Many people in Kentucky may already know that distracted driving is one of the primary causes of traffic accidents involving drivers of all ages. However, while many teens acknowledge that texting behind the wheel is hazardous, a recent study shows that they fail to recognize that doing other activities while driving can be just as much of a problem.
According to the study, about 40 percent of the participating teens admitted to texting while driving. Although this figure looks high, it is lower than the results of some previous studies. The researchers also found that 27 percent of the participating teens admitted to changing shoes and clothes behind the wheel, while some said that they do homework, apply makeup and change contact lenses while driving.
The survey also had the teens participate in an interactive education class to help them understand distracted driving. In a classroom-like setting, the instructors had the students try to write numbers while talking on the phone to demonstrate the risks of multitasking. The students were able to slightly improve their understanding of the risks after the class. The leader of the study noted that while campaigns are working to make teens aware of how dangerous it is to text and drive, more needs to be done to make them aware of the other activities that are just as dangerous. Driver education programs need to focus on teaching teens to avoid any multitasking while driving, which includes changing radio stations and adjusting GPS settings, he added.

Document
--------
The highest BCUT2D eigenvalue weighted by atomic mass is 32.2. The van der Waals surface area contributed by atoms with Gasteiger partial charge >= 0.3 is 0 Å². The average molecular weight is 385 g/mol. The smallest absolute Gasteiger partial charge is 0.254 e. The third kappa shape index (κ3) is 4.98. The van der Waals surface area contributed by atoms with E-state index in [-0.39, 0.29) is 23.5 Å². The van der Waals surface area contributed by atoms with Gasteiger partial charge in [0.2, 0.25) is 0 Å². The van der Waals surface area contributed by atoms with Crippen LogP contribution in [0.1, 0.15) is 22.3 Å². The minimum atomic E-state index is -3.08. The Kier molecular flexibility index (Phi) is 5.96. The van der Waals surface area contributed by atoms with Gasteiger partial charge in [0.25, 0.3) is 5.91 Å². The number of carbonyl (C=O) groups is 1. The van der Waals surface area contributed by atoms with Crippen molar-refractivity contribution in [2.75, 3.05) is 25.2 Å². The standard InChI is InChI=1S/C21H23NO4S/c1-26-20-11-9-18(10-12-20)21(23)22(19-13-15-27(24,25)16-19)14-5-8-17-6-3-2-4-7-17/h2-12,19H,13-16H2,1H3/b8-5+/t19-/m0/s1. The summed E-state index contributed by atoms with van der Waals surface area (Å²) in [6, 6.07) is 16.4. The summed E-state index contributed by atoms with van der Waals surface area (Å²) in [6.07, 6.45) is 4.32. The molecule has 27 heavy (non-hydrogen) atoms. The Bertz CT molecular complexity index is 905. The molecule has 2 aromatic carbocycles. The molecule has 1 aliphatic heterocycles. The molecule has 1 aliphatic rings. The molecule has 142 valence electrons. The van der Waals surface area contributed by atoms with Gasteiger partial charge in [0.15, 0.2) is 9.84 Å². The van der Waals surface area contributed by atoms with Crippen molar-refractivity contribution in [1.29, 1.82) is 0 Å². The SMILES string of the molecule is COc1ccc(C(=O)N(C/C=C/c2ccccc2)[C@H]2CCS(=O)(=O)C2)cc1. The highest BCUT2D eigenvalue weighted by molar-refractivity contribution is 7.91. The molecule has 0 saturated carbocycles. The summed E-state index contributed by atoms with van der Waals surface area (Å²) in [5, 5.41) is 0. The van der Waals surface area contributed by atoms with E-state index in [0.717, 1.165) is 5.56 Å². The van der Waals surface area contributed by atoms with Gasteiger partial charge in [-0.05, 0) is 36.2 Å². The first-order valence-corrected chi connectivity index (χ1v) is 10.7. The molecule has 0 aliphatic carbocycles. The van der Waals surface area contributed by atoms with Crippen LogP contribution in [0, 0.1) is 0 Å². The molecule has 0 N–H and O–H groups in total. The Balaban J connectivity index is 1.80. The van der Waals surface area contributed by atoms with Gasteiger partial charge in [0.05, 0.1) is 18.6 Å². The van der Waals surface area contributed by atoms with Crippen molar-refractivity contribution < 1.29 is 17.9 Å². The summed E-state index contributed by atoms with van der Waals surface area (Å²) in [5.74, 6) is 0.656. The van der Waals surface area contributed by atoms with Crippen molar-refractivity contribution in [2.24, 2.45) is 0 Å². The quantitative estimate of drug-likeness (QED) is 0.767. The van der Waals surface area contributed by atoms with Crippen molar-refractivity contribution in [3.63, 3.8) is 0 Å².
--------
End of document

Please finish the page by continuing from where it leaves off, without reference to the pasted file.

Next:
When the cause of a car accident is being determined, distracted driving because of texting or doing another activity while driving may be deemed to have been the factor. In a personal injury lawsuit where the negligence of another driver is found to have been the cause of the accident, injured parties might be awarded compensation for their medical bills and lost wages.